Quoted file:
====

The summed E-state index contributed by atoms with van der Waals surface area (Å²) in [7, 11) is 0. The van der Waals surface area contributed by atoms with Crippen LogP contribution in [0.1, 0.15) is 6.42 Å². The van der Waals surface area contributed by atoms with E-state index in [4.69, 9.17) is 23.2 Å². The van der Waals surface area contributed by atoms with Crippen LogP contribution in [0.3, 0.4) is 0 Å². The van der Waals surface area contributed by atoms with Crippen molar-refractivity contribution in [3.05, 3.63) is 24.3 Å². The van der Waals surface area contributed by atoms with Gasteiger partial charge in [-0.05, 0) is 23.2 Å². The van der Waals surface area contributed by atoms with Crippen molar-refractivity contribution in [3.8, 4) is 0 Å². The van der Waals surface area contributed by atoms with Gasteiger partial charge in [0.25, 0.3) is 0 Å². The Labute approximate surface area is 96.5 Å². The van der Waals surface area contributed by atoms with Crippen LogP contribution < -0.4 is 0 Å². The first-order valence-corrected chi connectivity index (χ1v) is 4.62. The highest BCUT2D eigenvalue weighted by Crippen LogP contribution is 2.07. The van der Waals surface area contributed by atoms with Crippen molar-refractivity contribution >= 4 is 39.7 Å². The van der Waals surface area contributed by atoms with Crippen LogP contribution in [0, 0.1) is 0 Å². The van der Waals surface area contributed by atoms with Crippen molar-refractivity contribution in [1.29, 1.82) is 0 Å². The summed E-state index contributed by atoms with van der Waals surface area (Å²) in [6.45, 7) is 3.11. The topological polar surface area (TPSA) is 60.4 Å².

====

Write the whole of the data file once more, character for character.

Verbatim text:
The summed E-state index contributed by atoms with van der Waals surface area (Å²) in [7, 11) is 0. The van der Waals surface area contributed by atoms with Crippen LogP contribution in [0.1, 0.15) is 6.42 Å². The van der Waals surface area contributed by atoms with E-state index in [4.69, 9.17) is 23.2 Å². The van der Waals surface area contributed by atoms with Crippen LogP contribution in [0.3, 0.4) is 0 Å². The van der Waals surface area contributed by atoms with Crippen molar-refractivity contribution in [3.05, 3.63) is 24.3 Å². The van der Waals surface area contributed by atoms with Gasteiger partial charge in [-0.05, 0) is 23.2 Å². The van der Waals surface area contributed by atoms with Crippen molar-refractivity contribution in [3.8, 4) is 0 Å². The van der Waals surface area contributed by atoms with Gasteiger partial charge in [0.25, 0.3) is 0 Å². The Labute approximate surface area is 96.5 Å². The van der Waals surface area contributed by atoms with Crippen LogP contribution < -0.4 is 0 Å². The first-order valence-corrected chi connectivity index (χ1v) is 4.62. The highest BCUT2D eigenvalue weighted by Crippen LogP contribution is 2.07. The van der Waals surface area contributed by atoms with Crippen molar-refractivity contribution >= 4 is 39.7 Å². The van der Waals surface area contributed by atoms with Crippen LogP contribution in [0, 0.1) is 0 Å². The van der Waals surface area contributed by atoms with Crippen molar-refractivity contribution in [1.29, 1.82) is 0 Å². The summed E-state index contributed by atoms with van der Waals surface area (Å²) in [6.45, 7) is 3.11. The topological polar surface area (TPSA) is 60.4 Å².